Viewsletter: Garrett Lockhart

Canadian image maker and communications coordinator Garrett Lockhart recently set up his subscription based portfolio newsletter while working throughout Europe. We catch up with Garrett following his recent Viewsletter release.

Interview: Grace Alexander


Grace Alexander: What about the 'image-dump' format appealed to you?

Garrett Lockhart: I think images have more fun in groups.

GA: How do you, as an image maker, prefer to approach your online platform?

GL: I used to worry about it but now I don't.


GA: Did this lead to the creation of your Viewsletter?

GL: Yes. In Europe my collaborators were using subscription based mail services to update their friends and colleagues of new work. I thought I would try to do the same through images.


GA: Have you had subscribers to the Viewsletter respond? Are they a way to open up conversation?

GL: Yes. Images can easily infiltrate an email inbox. A visual email stands out in a sea of text—work correspondences, familial updates, spam. From the responses I've gotten, people appreciate the 5 minute break.


GA: Do you set guidelines for yourself for the Viewsletter? Do you control the number of images or the frequency of the send out for instance? Are these even important for you?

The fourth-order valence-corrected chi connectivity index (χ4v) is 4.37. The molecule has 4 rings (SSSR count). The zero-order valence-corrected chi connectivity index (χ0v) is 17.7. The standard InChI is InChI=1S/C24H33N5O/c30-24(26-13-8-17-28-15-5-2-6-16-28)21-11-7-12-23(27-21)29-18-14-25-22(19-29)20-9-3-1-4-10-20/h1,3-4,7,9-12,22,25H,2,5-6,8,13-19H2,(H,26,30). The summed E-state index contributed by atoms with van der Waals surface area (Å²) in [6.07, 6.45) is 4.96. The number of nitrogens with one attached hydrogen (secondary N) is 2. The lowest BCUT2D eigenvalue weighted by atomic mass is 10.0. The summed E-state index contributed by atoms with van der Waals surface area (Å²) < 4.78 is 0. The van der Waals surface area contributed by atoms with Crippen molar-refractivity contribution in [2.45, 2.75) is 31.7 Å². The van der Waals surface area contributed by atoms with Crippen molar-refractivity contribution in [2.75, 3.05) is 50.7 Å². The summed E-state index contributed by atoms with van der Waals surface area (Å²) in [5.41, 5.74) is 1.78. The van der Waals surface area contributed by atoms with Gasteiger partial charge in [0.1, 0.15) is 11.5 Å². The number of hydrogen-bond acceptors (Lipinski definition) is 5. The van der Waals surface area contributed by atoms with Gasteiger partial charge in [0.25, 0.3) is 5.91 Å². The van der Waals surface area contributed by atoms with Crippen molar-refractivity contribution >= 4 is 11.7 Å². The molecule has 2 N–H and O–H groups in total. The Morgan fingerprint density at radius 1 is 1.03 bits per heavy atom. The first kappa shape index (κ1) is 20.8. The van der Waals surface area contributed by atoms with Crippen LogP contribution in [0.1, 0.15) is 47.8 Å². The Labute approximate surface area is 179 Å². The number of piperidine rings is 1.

GL: I am only drafting viewsletter 3, so I haven't given this too much thought.


GA: Your work centres a lot around found objects, how would you describe the relationship between them and the camera? For instance are they still lives? 

GL: They are underlines, highlights, circles in red pen. I'm taking notes.


GA: You spoke about the subjects of these images as a kind of note-taking or mark making, and it appears that they don't follow a narrative. Is there a thread that connects the groupings sent out?

GL: There is no narrative, only notes—materials, forms, situations.


GA: Is the Viewsletter the end destination for these images or do they have a life beyond the email? Do you plan to take them into a physical setting like a gallery? If not, why?

GL: After a certain number of editions, it would be interesting to build an exhibition highlighting the act of subscription. Images would be present, but some sort of public signup station would be a focal point of the work.


GA: Have you found your work/process has been influenced but this new way of presenting it? 

GL: No. This is just an experiment.


GA: What are you doing tomorrow?

GL: Flying from Vancouver back to Montreal and locking myself in the studio.



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